I make my decisions, you make yours. I believe buying houses and having children are giving up freedom. If it makes you happy, great. I’m not here to tell you how to live. But stop with the, “Must be nice,” when you hear about MY lifestyle. I forgo the traditional trappings of adult life to maximize my independence. If you want freedom and flexibility, stop making choices that limit it.
I rent an old apartment in a very desirable part of town. I not only have access to every amenity I can think of within a few steps of my door, I also don’t devote every weekend to home improvement projects. I’m also woken up over and over by drunken yelling and the constant sound of traffic on the busy street. I’ve gone to your house where it’s quiet and tastefully decorated and I’ve thought, “Must be nice.” But I’m not willing to pack up and head to suburbia because overall I like city life.
Living below my means and not having any responsibilities to upkeep a house? Being able to split town within 30 days’ notice, no strings attached? It’s awesome. It also has a lot of downsides, like the fact I do my laundry with quarters in a leaky basement on crappy communal machines. But it’s preferable to having to give up a planned vacation in Maui because they’re broken. They are not my problem, and that’s exactly how I want it. But you can do your laundry in your underwear in your own place. Now that is definitely the high life and it must be so nice.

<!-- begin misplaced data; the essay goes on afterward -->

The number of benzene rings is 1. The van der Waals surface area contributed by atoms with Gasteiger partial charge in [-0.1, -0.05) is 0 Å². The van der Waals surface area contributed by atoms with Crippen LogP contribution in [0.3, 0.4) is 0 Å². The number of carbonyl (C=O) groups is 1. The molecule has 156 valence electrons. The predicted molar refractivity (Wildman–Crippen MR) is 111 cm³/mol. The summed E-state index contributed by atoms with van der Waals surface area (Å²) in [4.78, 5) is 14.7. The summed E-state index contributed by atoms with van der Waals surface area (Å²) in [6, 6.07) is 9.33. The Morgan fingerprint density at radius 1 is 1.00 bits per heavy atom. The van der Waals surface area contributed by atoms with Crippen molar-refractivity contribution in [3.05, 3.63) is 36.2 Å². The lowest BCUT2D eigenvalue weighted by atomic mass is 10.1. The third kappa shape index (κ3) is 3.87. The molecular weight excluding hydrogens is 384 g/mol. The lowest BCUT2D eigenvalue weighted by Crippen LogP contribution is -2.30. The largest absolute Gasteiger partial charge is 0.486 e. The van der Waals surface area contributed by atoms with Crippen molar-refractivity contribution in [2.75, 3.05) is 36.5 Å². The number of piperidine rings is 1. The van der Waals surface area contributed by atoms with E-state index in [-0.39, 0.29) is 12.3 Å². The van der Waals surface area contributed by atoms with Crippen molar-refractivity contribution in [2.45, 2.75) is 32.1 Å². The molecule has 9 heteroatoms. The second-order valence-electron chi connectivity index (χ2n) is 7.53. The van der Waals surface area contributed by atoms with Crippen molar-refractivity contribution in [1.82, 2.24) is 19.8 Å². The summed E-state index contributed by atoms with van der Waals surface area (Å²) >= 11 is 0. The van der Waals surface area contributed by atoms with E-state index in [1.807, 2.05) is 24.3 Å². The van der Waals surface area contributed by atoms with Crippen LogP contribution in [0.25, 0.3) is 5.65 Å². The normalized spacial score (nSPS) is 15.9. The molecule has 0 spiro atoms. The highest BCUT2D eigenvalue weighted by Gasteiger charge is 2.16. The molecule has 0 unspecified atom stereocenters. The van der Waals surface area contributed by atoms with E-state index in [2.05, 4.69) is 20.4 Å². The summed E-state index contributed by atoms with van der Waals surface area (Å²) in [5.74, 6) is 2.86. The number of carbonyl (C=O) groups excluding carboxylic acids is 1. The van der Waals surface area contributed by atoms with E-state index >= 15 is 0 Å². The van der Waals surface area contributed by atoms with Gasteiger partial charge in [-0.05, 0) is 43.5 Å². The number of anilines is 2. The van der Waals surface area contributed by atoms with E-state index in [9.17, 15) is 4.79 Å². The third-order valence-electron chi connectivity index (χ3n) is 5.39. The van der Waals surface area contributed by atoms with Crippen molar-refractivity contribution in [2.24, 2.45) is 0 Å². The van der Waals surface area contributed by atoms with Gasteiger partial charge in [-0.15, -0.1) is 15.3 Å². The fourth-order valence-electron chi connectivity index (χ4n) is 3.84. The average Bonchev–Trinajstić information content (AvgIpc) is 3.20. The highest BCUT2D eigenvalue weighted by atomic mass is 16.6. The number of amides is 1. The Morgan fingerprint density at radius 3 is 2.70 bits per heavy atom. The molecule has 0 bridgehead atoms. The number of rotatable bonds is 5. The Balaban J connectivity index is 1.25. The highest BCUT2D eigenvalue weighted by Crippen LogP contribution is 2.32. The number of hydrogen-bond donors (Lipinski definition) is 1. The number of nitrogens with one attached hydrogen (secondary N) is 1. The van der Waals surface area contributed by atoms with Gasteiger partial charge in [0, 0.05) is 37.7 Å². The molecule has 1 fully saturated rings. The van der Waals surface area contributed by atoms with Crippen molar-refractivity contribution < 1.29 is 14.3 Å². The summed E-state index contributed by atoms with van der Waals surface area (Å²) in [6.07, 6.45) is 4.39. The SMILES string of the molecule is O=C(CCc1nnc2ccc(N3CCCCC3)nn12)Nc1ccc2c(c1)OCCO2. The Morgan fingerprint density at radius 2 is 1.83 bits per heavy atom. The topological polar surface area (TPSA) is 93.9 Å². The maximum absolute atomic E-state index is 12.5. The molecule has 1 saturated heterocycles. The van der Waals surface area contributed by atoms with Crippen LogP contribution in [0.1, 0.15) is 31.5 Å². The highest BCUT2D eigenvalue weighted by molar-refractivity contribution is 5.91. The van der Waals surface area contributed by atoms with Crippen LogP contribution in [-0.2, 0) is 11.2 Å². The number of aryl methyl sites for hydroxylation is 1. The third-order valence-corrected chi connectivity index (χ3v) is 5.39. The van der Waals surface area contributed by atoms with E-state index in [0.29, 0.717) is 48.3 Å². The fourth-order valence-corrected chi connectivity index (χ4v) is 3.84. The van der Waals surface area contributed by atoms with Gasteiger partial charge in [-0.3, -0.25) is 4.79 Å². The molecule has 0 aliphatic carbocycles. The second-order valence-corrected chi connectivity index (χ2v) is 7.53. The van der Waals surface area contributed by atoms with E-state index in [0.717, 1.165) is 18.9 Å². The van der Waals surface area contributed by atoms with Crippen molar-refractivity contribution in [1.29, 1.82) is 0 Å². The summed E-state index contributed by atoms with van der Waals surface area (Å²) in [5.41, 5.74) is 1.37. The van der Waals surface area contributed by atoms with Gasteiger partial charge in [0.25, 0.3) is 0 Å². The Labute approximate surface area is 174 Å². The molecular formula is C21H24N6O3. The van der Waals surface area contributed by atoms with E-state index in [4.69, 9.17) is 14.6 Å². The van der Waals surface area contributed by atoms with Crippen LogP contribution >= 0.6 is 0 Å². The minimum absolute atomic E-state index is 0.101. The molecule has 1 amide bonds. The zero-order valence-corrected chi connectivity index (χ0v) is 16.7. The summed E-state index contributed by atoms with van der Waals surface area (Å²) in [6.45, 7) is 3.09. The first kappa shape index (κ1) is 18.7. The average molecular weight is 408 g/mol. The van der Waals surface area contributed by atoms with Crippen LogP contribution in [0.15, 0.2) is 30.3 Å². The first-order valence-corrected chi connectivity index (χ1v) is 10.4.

It is the best thing in the world to do whatever I want whenever I feel like it. Children are a choice that like no other will severely hinder your freedom for two decades. You have your reasons for having children and I definitely have my reasons for not. I think parents do have a hard job and it’s one I never want.
It’s not that I don’t want a beautiful house, a shiny car of my own and to buy all the latest fashions and gizmos. I’m just not willing to do what it takes to buy all that stuff. Kids? I would have them if I wanted to, but I don’t, so I’m not. It’s all an exchange. We give our time and effort to things and people we hope we in turn will fulfill us.
I had a job that paid pretty well for fifteen months. I was utterly miserable. Each day I returned home completely spent. I had no energy for writing. But I was making good money, why wasn’t I happy? When I took another look at my pay, I realized it didn’t even matter. All the fancy cocktails and expensive shoes were not a good exchange for the despair of my life draining away for what I considered useless work with cold-hearted people. There is a cost to having a job. I didn’t want to buy a house, although I could’ve afforded it, because I would just resent the house and the awful job it took to buy it. I turned my back on perhaps the “best” job I’ll ever had to pursue a different path.
I immediately found a part-time job working for a cause I believed in after I quit the terrible job. After two months, I was laid off and now here I am again with the unforeseen gift of time to write. I need to find another job but I’m not panicked. I know how to buckle down and live very frugally. I don’t have to worry about keeping children fed and the mortgage paid. I don’t feel like my life is crashing down, even though I am sorely disappointed I lost my job. Must be nice? Yes. It certainly is. I built my life that way.